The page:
At Christmas we celebrate the Lord’s birth as the coming of the light: ‘The people who walked in darkness have seen a great light; those who dwelt in the land of the shadow of death, upon them a light has shined.’ (Isaiah 9:2) The Lord did, by His birth, bring light and clarity. Yet His deepest work in removing darkness, took place at the very end of His life.
When the Lord was crucified, there was darkness in the land from the sixth to the ninth hour, meaning from noon until three pm, normally the brightest, warmest time of the day. (Matthew 27:45) This literal darkness depicts the inner spiritual darkness that reigned at that time. (Arcana Caelestia 1839:11; Apocalypse Explained 401:15) It was a darkness of evil and falsity that was so great that when the God of heaven and earth came down, humanity rejected Him and tried to kill Him. It was a darkness so great that when the Lord on the cross looked into the humanity that He took on from Mary, He cried out from His not yet Divine part, “My God, My God, why have You forsaken Me?”
‘The Lord came on earth, not for His own sake, but for ours.’
The Lord came on earth, not for His own sake, but for ours. If He had not come and undergone temptation, nobody could have been saved, including all those who had lived since the fall of the Most Ancient Church! (Arcana Caelestia 1676:3) So there was a dire need, a need depicted by that darkness, which the Lord fought against all His life and then in a final clash on the cross.
Part of celebrating Easter involves honouring the Lord for engaging in temptation for our sakes. So let’s look at what that means. A temptation is an attack on a love, and the Lord’s love was
for the salvation of the human race. The Lord was born a spiritual celestial man (Arcana Caelestia 4592:3) which means He was born at the level of the highest angels. So He was not fighting for His own salvation. Instead He fought to realise His deepest love, which was for our salvation. The darkness He experienced on the cross, was the darkness of looking into the soul of humanity and doubting that we could be saved. At that time even the angels agreed and in these last temptations even they fought against Him. (Arcana Caelestia 4287:2, 4295:2,3) So you can imagine how utterly alone the Lord was, when even the best of the angels were ready to forsake humanity and urge Him, no doubt lovingly, to give up. It is important to know that the Lord plumbed the depths of depravity that humanity is capable of on the cross, and yet He kept on fighting.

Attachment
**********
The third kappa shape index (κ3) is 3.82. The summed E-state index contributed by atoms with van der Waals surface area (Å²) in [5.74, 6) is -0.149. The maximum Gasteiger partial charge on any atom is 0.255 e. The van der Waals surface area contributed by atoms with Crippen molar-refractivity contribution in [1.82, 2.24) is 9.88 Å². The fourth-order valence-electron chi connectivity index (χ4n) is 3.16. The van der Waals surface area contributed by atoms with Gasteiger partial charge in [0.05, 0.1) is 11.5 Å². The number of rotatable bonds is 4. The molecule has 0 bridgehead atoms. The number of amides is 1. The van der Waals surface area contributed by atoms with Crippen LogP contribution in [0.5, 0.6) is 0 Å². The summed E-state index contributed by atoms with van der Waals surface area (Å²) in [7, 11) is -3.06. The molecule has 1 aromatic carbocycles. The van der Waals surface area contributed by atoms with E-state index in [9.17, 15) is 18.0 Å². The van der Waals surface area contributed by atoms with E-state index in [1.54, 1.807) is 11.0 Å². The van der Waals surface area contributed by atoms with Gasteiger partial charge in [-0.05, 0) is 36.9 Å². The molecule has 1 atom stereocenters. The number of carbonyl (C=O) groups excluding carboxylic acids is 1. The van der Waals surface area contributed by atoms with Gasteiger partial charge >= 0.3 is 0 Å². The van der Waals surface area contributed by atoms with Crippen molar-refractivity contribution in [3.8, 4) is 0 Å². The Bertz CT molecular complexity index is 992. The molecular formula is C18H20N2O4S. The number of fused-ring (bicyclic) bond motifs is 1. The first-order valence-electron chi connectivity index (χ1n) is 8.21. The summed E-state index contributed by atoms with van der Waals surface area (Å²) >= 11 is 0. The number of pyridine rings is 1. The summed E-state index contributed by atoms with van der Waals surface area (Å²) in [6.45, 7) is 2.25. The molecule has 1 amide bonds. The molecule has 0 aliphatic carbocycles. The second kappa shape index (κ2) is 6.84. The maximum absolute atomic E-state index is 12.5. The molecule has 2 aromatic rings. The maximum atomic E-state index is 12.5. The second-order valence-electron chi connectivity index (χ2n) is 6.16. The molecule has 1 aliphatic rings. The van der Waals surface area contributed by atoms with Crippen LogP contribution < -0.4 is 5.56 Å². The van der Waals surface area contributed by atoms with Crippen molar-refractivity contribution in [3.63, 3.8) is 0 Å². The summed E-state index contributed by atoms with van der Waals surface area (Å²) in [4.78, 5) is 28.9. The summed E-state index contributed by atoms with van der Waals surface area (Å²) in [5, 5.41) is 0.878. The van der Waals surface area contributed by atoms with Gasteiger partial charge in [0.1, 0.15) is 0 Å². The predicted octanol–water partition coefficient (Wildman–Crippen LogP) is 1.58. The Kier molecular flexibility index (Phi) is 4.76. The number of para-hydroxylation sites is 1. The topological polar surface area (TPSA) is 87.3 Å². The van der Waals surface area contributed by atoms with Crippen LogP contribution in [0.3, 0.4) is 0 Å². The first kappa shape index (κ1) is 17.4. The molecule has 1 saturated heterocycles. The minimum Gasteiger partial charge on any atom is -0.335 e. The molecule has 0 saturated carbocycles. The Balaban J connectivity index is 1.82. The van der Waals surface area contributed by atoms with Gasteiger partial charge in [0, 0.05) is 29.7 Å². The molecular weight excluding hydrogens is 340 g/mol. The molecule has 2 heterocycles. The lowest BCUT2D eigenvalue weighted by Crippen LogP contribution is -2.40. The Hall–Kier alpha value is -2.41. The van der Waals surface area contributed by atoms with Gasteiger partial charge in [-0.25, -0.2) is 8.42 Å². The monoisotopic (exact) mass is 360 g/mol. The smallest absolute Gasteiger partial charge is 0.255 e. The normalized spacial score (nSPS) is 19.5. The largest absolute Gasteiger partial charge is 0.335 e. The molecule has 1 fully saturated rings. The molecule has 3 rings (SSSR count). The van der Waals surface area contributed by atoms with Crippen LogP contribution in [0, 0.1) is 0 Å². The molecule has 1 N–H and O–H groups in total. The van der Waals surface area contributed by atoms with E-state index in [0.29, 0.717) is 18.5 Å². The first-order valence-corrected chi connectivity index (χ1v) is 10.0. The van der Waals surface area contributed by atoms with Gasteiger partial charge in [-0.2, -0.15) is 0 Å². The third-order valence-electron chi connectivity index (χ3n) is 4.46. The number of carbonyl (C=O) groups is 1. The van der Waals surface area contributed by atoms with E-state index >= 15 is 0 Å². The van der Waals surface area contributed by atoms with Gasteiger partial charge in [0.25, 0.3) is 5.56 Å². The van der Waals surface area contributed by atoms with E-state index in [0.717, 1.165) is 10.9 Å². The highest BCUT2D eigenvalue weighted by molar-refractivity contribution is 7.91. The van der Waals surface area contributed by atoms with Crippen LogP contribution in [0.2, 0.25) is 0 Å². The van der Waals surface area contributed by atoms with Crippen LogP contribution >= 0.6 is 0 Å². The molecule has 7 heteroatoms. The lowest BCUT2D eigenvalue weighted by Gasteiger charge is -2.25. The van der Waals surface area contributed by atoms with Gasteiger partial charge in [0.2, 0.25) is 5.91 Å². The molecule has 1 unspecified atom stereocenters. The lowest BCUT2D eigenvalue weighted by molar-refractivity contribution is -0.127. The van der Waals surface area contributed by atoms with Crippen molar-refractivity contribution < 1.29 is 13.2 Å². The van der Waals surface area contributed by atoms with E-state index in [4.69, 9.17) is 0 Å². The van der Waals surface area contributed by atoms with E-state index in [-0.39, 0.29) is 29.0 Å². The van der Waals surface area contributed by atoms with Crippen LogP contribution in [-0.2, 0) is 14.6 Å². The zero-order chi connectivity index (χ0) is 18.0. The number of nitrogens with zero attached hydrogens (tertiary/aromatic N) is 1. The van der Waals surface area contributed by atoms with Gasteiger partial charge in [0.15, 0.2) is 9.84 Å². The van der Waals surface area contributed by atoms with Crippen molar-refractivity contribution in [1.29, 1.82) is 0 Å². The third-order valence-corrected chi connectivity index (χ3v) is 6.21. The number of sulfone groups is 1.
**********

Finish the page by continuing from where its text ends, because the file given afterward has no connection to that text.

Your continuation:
We also celebrate Easter because we know the Lord did not give in. He fought on to the end and a short time later was able to say, “It is finished” and give up the spirit. (John 19:30) When He did this, the veil of the temple was torn in two, which symbolises that the Lord was no longer hidden, but we could see Him in light in His Divine Human. (Arcana Caelestia 2576:5) You can imagine that place in the temple that never saw the light of day now open to be seen, and that is an image of the way the Lord, by overcoming on the cross, showed Himself and His path of salvation to us.
Easter morning was full of light. It began with the dawning of a new day when the women came to the tomb. On Good Friday we heard descriptions of darkness, but now we read of a new day, of angels in shining garments, of promises of hope and life. We hear “Do not be afraid” and “Rejoice”. That joy and hope was much greater because it contrasts with the darkness and the feeling of loss that had come right before it. And it carried with it a charge to go and make disciples of all the nations, a far greater purpose than had been given before.
No time in history has been as dark, and no force has attacked anyone as forcefully as the hells (and the angels in their unwitting care) did the Lord. He overcame and because He did so, He showed us that He can overcome in any situation. Nothing we face is too awful or too hopeless. “In the world you will have tribulation; but be of good cheer, I have overcome the world.” (John 16:33)